The virtual machines used identical parameters for the tests: A CPU, 2GB of RAM and 30GB of disk space. To rule out the influence of activity on the network, such as the automatic download of updates, the network interfaces were disabled. The tests revealed a fairly balanced picture: Both programs performed at roughly the same speed. However, Player's launch time significantly increased after installing the guest extensions, which was not the case with VirtualBox.

Table 1

Comparing Values



VMware Workstation Player

Installation (operational and logged in)

11:41 min.

9:03 min.

Boot time until login (without extension*)

25 sec.

16 sec.

Boot time until login (with extension*)

18 sec.

27 sec.


11 sec.

17 sec.

Reading USB



Writing USB



Shared folder (reading)



Shared folder (writing)



* Extensions: VirtualBox guest extension/VMware tools

Both VirtualBox and VMware Workstation Player support the use of a shared clipboard for the guest and the host, which makes it easy to copy text passages or URLs back and forth between the systems.

Player even goes a step further and allows the transfer of arbitrary data via copy and paste. You can also transfer data using drag and drop: Files of any type can easily be transferred from the guest to the host and back.

VirtualBox struggled with some significant clipboard issues: It only copied snippets of text from the clipboard but no files. When moving files from the guest to the host using drag and drop, a dialog opened with the options to unpack or link the file. The unpacking option had a tendency to crash the Dolphin file manager, but creating a link seemed to work.

Moving files from host to guest worked without any issues in the test.

Buy this article as PDF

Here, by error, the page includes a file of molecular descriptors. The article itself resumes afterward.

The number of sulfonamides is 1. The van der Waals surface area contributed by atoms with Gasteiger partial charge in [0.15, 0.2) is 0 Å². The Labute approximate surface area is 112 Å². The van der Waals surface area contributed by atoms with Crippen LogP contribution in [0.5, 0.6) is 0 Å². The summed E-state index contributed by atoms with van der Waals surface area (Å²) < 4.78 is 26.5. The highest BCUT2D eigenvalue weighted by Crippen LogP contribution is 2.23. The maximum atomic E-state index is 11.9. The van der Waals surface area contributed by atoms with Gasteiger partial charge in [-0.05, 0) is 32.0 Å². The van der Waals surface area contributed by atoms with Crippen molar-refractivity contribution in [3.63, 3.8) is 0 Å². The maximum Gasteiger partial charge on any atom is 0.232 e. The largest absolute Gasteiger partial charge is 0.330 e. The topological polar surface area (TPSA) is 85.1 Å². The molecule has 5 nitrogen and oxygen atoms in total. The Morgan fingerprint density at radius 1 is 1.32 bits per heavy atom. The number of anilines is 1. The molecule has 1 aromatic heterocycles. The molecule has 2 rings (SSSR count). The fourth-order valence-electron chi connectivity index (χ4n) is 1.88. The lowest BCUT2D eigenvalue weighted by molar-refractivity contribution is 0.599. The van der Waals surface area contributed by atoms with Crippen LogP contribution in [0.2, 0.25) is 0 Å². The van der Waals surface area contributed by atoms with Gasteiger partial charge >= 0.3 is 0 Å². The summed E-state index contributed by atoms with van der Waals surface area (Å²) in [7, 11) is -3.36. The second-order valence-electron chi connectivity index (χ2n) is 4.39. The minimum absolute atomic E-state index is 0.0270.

Express-Checkout as PDF
Price $2.95
(incl. VAT)

Buy Linux Magazine

Get it on Google Play

US / Canada

Get it on Google Play

UK / Australia

Related content

  • Virtual Windows 8.1 on Linux

    For occasional Windows users, a virtual machine is the ideal solution. But will Windows 8.1 work in VirtualBox and VMware?

  • Virtualization Tools

    Running server systems in virtual environments is a popular approach, but the technology offers benefits to desktop users. In this article, we investigate some virtual desktop alternatives.

  • Virtualizing Windows 8

    How does the latest Windows work in a virtual machine? We tried out Windows 8 as a guest system in vMware Workstation and virtualBox on Linux.

  • VirtualBox Introduces New Features, Some Experimental

    The free virtualization product VirtualBox has released a new version 2.1 that not only supports 3D graphics, but the full VMDK and VHD formats from VMware and Microsoft.

  • phpVirtualBox

    Putting all virtualization tasks on a separate server saves significant resources on the client. phpVirtualBox makes it possible to create, configure, manage, and use remote VMs in a browser window.

comments powered by Disqus
Subscribe to our Linux Newsletters
Find Linux and Open Source Jobs
Subscribe to our ADMIN Newsletters

Support Our Work

Linux Magazine content is made possible with support from readers like you. Please consider contributing when you’ve found an article to be beneficial.

Learn More